(I) William and Sara Hathorn, of Bimfield, Berkshire, England, had eight children, three of whom, William, Eliza and John, emigrated to America. William, the eldest son, came over with Governor Winthrop's company in the "Arbella," and settled in Salem, Massachusetts, June 12, 1630. Eliza married ———— Davenport. John came over in 1635 and settled in Salem. William became a man of great importance in the colony. He was deputy to general court; major of the first regularly organized company, or train band, in Salem, and fought in the Indian campaigns; was also a magistrate and sullied his fair fame by cruelly persecuting the Quakers, although, from the Puritan standpoint, they were doing God and the church a service. He died in 1681, in his seventy-fourth year; will proved June 28, 1681. Children:

  1. A daughter, who married ————
  2. Helwise;
  3. Sarah, married, April 13, 1663, Joseph Coker;
  4. Eleazer, married Abigail, daughter of Captain George Curwen;
  5. Nathaniel, born August 11, 1639;
  6. John, see forward;
  7. Anna, married Joseph Porter;
  8. Captain William, married Sarah ————;
  9. Elizabeth, married Israel Porter.

(II) John, son of William and Anne (Davenport) Hathorn, was born August 4, 1641, died May 10, 1717. He was deputy, colonel, magistrate, judge, and a cruel and remorseless leader in the witchcraft persecution. Much as we may feel like condemning these men for their cruel and often inhuman treatment of those brought under their authority, all admit that they founded a state and reared a posterity that make glorious the pages of American history. John Hathorn was the ancestor of the gentle and gifted Nathaniel Hawthorne, of the sixth generation, who in later years wrote of his two earlier ancestors: "The present writer, as their representative, hereby takes shame upon myself for their sakes, and pray that any curse incurred by them, as I have heard, and as the dreary and unprosperous condition of the race for many a long year back would argue to exist, may be now and henceforth removed." Captain Daniel Hathorne, of the revolutionary army, and many, many others of note, also descend from John. He married, January 22, 1674, Ruth, daughter of Lieutenant George Gardner. Children:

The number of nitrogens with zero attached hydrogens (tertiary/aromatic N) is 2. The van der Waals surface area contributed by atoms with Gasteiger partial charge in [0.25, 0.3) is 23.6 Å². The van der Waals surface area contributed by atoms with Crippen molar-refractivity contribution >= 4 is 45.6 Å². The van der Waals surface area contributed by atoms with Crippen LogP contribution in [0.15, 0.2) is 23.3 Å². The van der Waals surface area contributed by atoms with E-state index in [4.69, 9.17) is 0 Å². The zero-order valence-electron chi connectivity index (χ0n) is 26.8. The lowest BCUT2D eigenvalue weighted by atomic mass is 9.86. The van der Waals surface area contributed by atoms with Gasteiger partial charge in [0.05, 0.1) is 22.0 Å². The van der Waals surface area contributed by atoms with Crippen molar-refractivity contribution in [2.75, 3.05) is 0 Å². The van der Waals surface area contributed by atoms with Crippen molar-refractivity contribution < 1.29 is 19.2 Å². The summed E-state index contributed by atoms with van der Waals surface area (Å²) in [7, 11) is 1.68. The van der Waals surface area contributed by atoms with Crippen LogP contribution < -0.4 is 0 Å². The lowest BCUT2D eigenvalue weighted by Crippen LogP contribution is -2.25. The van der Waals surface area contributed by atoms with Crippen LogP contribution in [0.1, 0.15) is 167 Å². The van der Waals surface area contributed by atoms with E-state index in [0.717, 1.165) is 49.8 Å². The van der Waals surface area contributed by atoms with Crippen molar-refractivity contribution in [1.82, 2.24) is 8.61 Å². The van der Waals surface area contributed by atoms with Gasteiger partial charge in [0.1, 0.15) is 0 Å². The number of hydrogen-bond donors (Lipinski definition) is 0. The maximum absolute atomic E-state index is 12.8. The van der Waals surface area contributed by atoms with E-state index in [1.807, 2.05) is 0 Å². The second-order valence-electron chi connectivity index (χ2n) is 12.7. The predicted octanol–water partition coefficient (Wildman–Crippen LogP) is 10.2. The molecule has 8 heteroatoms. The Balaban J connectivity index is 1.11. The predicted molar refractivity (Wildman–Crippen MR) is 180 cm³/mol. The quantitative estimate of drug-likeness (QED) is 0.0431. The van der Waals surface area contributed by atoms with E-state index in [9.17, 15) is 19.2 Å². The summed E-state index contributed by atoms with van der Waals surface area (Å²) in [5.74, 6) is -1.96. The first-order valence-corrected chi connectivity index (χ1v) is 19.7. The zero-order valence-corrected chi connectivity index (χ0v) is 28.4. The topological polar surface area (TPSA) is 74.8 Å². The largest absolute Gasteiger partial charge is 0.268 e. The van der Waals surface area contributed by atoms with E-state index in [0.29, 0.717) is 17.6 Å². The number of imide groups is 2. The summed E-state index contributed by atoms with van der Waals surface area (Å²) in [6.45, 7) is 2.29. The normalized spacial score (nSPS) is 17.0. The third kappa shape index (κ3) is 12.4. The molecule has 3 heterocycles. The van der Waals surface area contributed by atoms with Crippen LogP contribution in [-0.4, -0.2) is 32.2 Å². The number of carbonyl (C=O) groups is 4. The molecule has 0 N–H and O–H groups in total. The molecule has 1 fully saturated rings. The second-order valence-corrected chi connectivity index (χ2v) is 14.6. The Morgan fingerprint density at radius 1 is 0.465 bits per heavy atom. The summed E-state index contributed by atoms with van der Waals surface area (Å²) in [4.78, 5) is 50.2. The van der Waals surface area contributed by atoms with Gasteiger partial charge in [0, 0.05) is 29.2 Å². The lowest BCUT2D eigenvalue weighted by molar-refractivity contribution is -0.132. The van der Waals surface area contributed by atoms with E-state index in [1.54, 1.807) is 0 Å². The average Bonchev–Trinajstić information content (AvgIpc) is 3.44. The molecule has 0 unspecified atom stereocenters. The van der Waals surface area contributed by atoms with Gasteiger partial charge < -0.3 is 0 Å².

1. John (2), born January 10, 1675;
  2. Nathaniel, November 25, 1678; removed to Gosport, England;
  3. Ebenezer, see forward;
  4. Joseph, married Sarah, daughter of Captain Bowditch;
  5. Ruth, married James Putman;
  6. Benjamin.

(III) Ebenezer, son of John and Ruth (Gardner) Hathorn, was baptized March, 1685, and was of London, England, in 1726. He married Esther Witt and children were born to them.